Red meat is often a favorite in many homes, and can serve as a delicious centerpiece for many recipes. But did you know that there are alternatives that are better for both your health and the environment?

How can you get started?

Although red meat consumption has been linked to certain kinds of cancer, many may find it too difficult to cut it out cold turkey. Instead, consider other available options. If you are worried about your cholesterol, cancer risk, or are just looking to dial back your cravings for beef and pork, start with baby steps. As an added bonus, some choices may also help the earth too.

What is a sustainable diet?

A sustainable diet is a way of eating that has a lower impact on the environment. It lessens the demand for food items that need to travel greater distances, reducing the fuel and environmental impacts of transport. Sustainable diets also respect animals, their health, and how they are raised. An emphasis is placed on food security, accessibility, and proper nutrition, ensuring food availability for future generations.

Be bold with burgers

Have you ever tried a non-beef burger? If the thought of a veggie burger makes you uneasy, ground turkey, chicken, or salmon make delicious alternatives. Although chicken and turkey still require a more demanding environmental footprint than an all-plant diet, they are a step in the right direction for those who are used to beef. If possible, buy your meat from local farms to limit how much fuel and other transport costs are required to get the food to your pantry.

A quick and delicious recipe begins by mixing in one egg per half pound of ground turkey or chicken. Add a handful of breadcrumbs or some almond meal and some of your favorite herbs or spices. Then knead it into a small ball, and press it gently onto the cooking surface. Cook until the color is consistent throughout the patty.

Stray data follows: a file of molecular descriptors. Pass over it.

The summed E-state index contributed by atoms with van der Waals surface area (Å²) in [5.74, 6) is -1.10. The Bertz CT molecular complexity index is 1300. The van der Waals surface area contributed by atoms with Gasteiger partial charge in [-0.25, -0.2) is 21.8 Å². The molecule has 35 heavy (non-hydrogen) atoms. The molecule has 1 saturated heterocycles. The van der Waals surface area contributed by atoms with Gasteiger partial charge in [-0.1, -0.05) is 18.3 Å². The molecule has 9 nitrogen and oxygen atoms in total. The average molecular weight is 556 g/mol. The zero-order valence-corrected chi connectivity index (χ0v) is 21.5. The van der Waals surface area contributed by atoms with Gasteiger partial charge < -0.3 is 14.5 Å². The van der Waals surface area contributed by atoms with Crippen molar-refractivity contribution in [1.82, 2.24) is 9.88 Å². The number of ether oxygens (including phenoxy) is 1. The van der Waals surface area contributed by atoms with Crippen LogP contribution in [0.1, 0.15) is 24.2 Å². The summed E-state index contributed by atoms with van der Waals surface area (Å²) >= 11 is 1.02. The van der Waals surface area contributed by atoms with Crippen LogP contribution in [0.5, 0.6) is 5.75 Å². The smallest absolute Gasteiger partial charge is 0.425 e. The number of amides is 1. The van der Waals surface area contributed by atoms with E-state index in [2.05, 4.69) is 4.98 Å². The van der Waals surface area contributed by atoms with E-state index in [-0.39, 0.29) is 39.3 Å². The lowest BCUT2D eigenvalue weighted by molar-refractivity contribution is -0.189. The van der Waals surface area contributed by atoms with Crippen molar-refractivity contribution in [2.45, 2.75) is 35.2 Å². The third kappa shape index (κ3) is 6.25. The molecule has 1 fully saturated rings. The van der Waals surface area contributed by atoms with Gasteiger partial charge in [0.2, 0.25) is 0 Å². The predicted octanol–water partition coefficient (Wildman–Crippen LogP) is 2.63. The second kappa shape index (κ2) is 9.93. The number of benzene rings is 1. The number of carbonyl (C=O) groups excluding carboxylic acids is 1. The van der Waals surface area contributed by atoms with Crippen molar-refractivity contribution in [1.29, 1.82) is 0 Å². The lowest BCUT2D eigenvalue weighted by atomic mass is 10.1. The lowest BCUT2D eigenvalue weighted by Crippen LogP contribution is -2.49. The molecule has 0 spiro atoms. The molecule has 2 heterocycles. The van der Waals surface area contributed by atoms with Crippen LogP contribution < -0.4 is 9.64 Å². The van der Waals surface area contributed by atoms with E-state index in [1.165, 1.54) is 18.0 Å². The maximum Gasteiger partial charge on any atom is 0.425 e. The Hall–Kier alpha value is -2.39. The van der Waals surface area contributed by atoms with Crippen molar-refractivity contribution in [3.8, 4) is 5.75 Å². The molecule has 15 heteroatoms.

Go local

Eating locally and regionally sourced food is perhaps the most delicious way to keep your diet sustainable. The shorter distance between the farm and your kitchen means ingredients spend less time and fuel being transported. Buying local also means fresher food and supporting your local economy.

Look to the ocean

Do not forget about fish! A juicy cut of salmon makes a hearty and healthy alternative to steak or pork. Ideally, wild-caught salmon from Alaska or New Zealand is a more sustainable choice than the overfished salmon of the Atlantic Ocean.

Pacific salmon are chock-full of omega-3 fatty acids, which among other health benefits, can help fight heart disease risk factors. As an added bonus, these fish generally have lower mercury levels than other species. Pair a filet with a side of grilled asparagus and farro with cherry tomatoes for a hearty, flavorful dish.

Consider food temperature

Think about which foods you enjoy in the summer or winter. Do your instincts tell you to reach for comfort food in January and cooler delights in the summer? For some, craving a steak may be more about wanting a hot meal than the meat itself.

Instead of veal parmesan in the winter months, try a hearty minestrone or whole wheat pasta with fresh marinara. Experiment with different foods in various seasons. Paying attention to temperature might just help you make healthier choices.

Start slowly

In lieu of going all out on a vegan diet, aim to replace a meal or two each week with a healthier, sustainable option. Focus on creating dishes with leaner meats and more filling vegetables.

Making smarter decisions at your local market can benefit both your waistline and your wallet. Make time to shop local. It is a great way to support farms in your community, make better dietary choices, and lessen your environmental impact.

For more on sustainable eating, check out this blog post on making the most of the farmer’s market, or ask the nutritionist.

Lifespan Blog Team

The Lifespan Blog Team is working to provide you with timely and pertinent information that will help keep you and your family happy and healthy.